“But They’re Always on Their Phones!”: How to Help Students Find Balance with Technology
There is a lot of discussion in schools today about how to help students balance their technology use, but it’s a complicated issue. Of course, we want to provide students with the latest tech tools if we feel it will help our students succeed, but this means that we often end up putting technology in our students’ hands – or putting them in front of screens – for a good chunk of their school day. At the same time, it drives many educators crazy when they see students distracted by their own technology use — students checking their phones during work time or talking about the marathon gaming sessions that kept them up late the night before. For teachers caught in the middle of these two “worlds” (i.e. the world of tech for education and tech for entertainment) there is often an overwhelming sense of frustration: What can we possibly do when we only see students a few hours a day, but meanwhile, our students go out into the world and spend unchecked hours online? If you’ve ever wondered how you could help students find balance — keep reading.
The good news is there are actions we can take as individual teachers to help students find balance and reduce the number of hours they spend staring at their screens. No, we won’t solve the issue overnight, but we can help students become more aware of how they use technology, and how we contribute to their daily habits. Consider these steps.
1. Help students learn about their daily habits.
A lot of us worry that students are spending too much time in front of screens, but we may not realize how many hours are dedicated to schoolwork. If we want to help students, we need to help them get a handle on how everything adds up.
The best way to do this is give students a screen time survey: ask how many hours they spend per day on tech and include separate questions on personal use and school use. You can use this survey as a springboard for discussions about healthy habits, but you can also use it to create guidelines for how many hours per day or week you (or your school) should be contributing to kids’ screen time. Of course, not all screen time is created equal, but if we look at the studies on sleep, blue light, distractibility, etc. the distinctions become less clear. We can do our part to give students more time away from tech and more time building communication skills and social skills – things many kids can’t do at home.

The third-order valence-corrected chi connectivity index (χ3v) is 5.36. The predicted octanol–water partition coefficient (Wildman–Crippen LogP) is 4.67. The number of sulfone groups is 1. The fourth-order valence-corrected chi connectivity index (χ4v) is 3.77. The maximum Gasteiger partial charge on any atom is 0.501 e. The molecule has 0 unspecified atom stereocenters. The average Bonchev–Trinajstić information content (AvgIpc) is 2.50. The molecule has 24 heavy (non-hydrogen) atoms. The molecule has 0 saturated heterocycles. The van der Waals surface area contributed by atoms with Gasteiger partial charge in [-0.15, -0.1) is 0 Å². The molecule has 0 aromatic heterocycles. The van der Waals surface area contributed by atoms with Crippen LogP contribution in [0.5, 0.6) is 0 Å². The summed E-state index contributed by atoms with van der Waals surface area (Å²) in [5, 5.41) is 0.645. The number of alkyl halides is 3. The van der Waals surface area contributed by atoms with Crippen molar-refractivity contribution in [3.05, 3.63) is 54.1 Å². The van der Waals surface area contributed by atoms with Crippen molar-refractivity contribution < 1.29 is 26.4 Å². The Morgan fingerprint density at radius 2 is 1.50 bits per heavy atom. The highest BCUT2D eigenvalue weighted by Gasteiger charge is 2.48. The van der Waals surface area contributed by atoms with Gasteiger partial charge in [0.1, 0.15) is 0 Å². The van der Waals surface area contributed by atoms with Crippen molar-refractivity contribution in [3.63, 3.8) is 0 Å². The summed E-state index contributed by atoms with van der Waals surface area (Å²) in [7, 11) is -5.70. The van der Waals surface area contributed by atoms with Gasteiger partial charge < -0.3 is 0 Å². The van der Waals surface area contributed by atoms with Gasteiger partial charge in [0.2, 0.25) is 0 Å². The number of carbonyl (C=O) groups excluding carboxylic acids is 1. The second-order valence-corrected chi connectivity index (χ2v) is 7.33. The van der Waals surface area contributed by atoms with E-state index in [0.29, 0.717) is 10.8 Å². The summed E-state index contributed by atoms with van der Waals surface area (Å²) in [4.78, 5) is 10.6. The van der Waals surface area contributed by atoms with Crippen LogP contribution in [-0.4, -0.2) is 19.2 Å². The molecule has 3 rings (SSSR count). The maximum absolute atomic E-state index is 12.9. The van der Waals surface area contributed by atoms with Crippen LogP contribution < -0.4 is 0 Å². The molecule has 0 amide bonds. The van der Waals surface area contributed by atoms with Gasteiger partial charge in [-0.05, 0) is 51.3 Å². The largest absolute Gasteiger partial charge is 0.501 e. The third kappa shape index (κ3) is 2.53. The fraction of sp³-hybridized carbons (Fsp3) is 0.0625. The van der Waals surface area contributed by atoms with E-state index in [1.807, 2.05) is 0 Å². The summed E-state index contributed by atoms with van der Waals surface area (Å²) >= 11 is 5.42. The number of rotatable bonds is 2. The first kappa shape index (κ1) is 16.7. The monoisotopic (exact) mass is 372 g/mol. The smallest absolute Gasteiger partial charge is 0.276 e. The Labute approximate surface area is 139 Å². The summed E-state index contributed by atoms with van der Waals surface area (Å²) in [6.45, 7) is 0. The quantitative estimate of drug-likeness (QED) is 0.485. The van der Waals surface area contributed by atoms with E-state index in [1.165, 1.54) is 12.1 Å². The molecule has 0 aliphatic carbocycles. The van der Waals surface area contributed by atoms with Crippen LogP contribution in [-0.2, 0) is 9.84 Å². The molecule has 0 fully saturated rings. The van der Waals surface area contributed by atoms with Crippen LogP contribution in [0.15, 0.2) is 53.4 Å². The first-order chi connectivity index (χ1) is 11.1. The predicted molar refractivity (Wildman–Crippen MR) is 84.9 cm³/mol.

2. Help students develop awareness about how screen time affects their mood.
As part of your screen time survey, ask students to share how they feel about the technology they use in school: What uses engage them or help them learn? Which ones could they do without? How do they feel about their daily screen time totals? This helps your students develop awareness around their own technology usage, and if your goal is to refine how much time you require students to be engaged with technology, it will help you revise your lessons, too.
It is harder to get kids to think about how their personal technology use impacts them, since usually they will say they like social media or gaming, etc., but this year I tried this simple mindfulness activity with my teenager, and she said it actually made her think about her phone use in a new way. Here it is:
Ask kids to “take their temperature” before and after social media use: Just before logging in, take a moment to recognize your emotions: tired, bored, happy? Then do the same when you log out or set down your phone. Do you feel better, worse, the same? Try to do this as often as you can. This will help you realize the real impact of the social media app. It is a good way to start thinking about the value of social media in our lives.
3. Share your thoughts and/or expectations on screen time with parents, especially if you teach middle school or high school. I think we could help kids more if teachers and parents worked together: Teachers think parents are too lax about screen time, while parents often feel kids have too much school time in front of screens. Parents also feel powerless to stop tech use when students proclaim, “but I need my computer tonight — it’s for school!” So, if you (or your school) has guidelines in place about how much time kids should be spending on homework online — or if you are dedicated to limiting weekly screen time in school for kids, share your intentions, and even your research, with parents so they can work as allies with you if they choose.
4. Make technology use more intentional for students — and yourself
Review your lessons and make sure you believe the technology you use really enhances student learning. Be especially critical of any activity that favors technology at the expense of social interaction or opportunities for student dialogue. Students, especially our most vulnerable, need as many opportunities as they can to develop these skills in school. We realize they may go home to “hide” behind their screens at night, but we can change that in our classrooms. We can also use all of the free classroom lessons available through the Common Sense Education website to keep students engaged in meaningful discussions about tech use throughout the year.